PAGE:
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How to stay vigilant of spiking this holiday season



Celebration season is upon us with Christmas parties and festive gatherings galore, however, these merry festivities come with an increased risk of falling victim to spiked drinks.


Spiking has dominated headlines this year with hundreds of reports made over the past couple of months. It has also taken on a new, even more sinister form this year— spiking via needle injection.


While we shouldn’t let this damper our season’s gatherings, we should still be sure to keep our guards up and remain alert and informed.


Bee Goldsmith, author of Diary of a Date Rape, and a victim of spiking herself, offers her best advice on how to stay safe this winter.


Goldsmith wrote her book after being spiked by someone she was dating, who she thought she could trust - proving spiking isn’t always perpetrated by strangers. She says: “he was basically the last person I would expect to spike my drink…I was just shocked and utterly heartbroken.”


She used her experience to educate others of the dangers of spiking as well as steps one could take to prevent it. When it comes to spiking prevention, awareness is key.


“I think the less vulnerable people look, the better. So, staying in groups, not leaving drinks on their own and being aware of people around your group,” Goldsmith says.

She also recommends using StopTopps, which are foil stickers you can stick over your drink so they cannot be spiked.


Resources like these are helpful but Goldsmith believes that the government should also step up and take some action.


“There needs to be adequate criminal repercussions for spiking and they need to crack down on this,” she says. “Spiking doesn’t just ruin one weekend, its effects live on.”


Above: Bee Goldsmith, author of Diary of a Date Rape


In terms of what to do if you find yourself in a situation when you think you’ve been spiked, Goldsmith says that going to the bar and “Asking for Angela” is a great first step. “Ask for Angela is something someone can say to bar staff if they feel they’re in danger,” she says.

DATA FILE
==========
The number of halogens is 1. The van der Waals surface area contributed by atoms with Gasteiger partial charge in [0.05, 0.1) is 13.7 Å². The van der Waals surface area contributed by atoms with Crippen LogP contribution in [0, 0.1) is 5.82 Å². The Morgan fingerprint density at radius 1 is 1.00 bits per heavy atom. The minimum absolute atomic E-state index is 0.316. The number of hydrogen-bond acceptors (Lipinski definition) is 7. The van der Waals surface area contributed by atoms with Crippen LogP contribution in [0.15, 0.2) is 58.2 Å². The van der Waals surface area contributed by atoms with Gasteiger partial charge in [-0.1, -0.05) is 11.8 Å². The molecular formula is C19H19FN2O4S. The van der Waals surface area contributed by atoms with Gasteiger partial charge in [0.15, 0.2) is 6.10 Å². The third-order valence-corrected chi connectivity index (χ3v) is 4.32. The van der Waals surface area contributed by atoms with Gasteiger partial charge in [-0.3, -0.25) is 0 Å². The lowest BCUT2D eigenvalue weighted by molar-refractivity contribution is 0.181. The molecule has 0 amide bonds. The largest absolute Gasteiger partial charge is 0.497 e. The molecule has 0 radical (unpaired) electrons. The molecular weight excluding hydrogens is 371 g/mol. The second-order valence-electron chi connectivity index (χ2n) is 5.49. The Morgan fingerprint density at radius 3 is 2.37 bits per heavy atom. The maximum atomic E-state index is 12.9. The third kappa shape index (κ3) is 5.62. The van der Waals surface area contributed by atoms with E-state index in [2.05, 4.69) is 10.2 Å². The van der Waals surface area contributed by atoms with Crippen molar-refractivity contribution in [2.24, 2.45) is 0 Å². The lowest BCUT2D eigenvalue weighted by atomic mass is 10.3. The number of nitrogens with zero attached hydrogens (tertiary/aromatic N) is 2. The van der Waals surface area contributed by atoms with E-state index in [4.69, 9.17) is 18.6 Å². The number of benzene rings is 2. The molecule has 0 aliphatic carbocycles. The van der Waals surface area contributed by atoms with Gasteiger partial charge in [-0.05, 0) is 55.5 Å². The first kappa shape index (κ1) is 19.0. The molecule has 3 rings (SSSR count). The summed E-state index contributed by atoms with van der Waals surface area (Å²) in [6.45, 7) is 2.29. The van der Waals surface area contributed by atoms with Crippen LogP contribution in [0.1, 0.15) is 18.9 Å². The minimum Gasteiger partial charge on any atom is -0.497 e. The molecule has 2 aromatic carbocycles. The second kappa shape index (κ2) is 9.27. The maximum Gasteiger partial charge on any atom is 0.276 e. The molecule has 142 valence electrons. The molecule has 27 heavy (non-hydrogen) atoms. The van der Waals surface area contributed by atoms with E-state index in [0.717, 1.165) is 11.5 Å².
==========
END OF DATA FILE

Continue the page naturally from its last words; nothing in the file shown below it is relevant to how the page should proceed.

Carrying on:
Bar staff can then take the appropriate actions such as calling an ambulance or taxi home. She also highlights the importance of going to the hospital quickly if you suspect you’ve been spiked, as spiking drugs can leave the body relatively quickly (about 16–72 hours). “You can tell them you think you’ve been spiked and they can take blood and urine tests to confirm this and give you any necessary help,” she explains.


Keep in mind that alcohol is the most used substance for spiking, but other common date rape drugs are: GBL (Gamma- butyrolactone) and Rohypnol (also known as a roofie). Sexual assault referral centres all over the country also test for all date rape drugs.


“If you think one of your friends has been spiked, stay with them and try to stay together as a group, in case someone else in your party has also been spiked. Speak to the management of wherever you are and report any incidences to the police,” Goldsmith says.


While we should aim to be vigilant, Goldsmith emphasises that we shouldn’t be put off by going on nights out for fear of being spiked.


She says: “We can’t stop doing what we want to do for fear of something going wrong, however I think awareness of the spiking issue means that we do have to take steps to minimise our vulnerability to it.”